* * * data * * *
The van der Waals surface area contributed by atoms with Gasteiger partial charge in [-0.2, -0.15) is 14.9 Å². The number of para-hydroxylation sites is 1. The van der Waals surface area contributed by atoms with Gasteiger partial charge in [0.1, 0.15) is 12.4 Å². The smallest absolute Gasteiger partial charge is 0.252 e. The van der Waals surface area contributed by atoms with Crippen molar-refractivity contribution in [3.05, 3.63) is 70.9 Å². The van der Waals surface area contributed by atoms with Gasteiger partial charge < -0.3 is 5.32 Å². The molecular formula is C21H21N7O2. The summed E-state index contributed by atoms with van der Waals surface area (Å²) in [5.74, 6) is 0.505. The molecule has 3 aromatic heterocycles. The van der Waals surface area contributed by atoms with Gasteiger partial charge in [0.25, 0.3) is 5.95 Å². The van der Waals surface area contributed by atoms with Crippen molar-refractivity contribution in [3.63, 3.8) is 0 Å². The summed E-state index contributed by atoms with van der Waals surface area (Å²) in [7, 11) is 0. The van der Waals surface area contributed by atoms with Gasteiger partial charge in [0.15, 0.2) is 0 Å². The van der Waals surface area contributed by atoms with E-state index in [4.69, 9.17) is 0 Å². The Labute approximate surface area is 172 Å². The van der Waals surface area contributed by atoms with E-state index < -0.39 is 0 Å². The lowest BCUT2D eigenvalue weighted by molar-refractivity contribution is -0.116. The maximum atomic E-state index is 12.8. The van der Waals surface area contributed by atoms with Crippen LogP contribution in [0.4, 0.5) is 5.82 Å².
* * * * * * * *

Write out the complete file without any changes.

The van der Waals surface area contributed by atoms with Gasteiger partial charge in [-0.2, -0.15) is 14.9 Å². The number of para-hydroxylation sites is 1. The van der Waals surface area contributed by atoms with Gasteiger partial charge in [0.1, 0.15) is 12.4 Å². The smallest absolute Gasteiger partial charge is 0.252 e. The van der Waals surface area contributed by atoms with Crippen molar-refractivity contribution in [3.05, 3.63) is 70.9 Å². The van der Waals surface area contributed by atoms with Gasteiger partial charge < -0.3 is 5.32 Å². The molecular formula is C21H21N7O2. The summed E-state index contributed by atoms with van der Waals surface area (Å²) in [5.74, 6) is 0.505. The molecule has 3 aromatic heterocycles. The van der Waals surface area contributed by atoms with Gasteiger partial charge in [0.25, 0.3) is 5.95 Å². The van der Waals surface area contributed by atoms with Crippen molar-refractivity contribution in [3.63, 3.8) is 0 Å². The summed E-state index contributed by atoms with van der Waals surface area (Å²) in [7, 11) is 0. The van der Waals surface area contributed by atoms with Gasteiger partial charge in [0.15, 0.2) is 0 Å². The van der Waals surface area contributed by atoms with E-state index in [4.69, 9.17) is 0 Å². The Labute approximate surface area is 172 Å². The van der Waals surface area contributed by atoms with E-state index < -0.39 is 0 Å². The lowest BCUT2D eigenvalue weighted by molar-refractivity contribution is -0.116. The maximum atomic E-state index is 12.8. The van der Waals surface area contributed by atoms with Crippen LogP contribution in [0.4, 0.5) is 5.82 Å².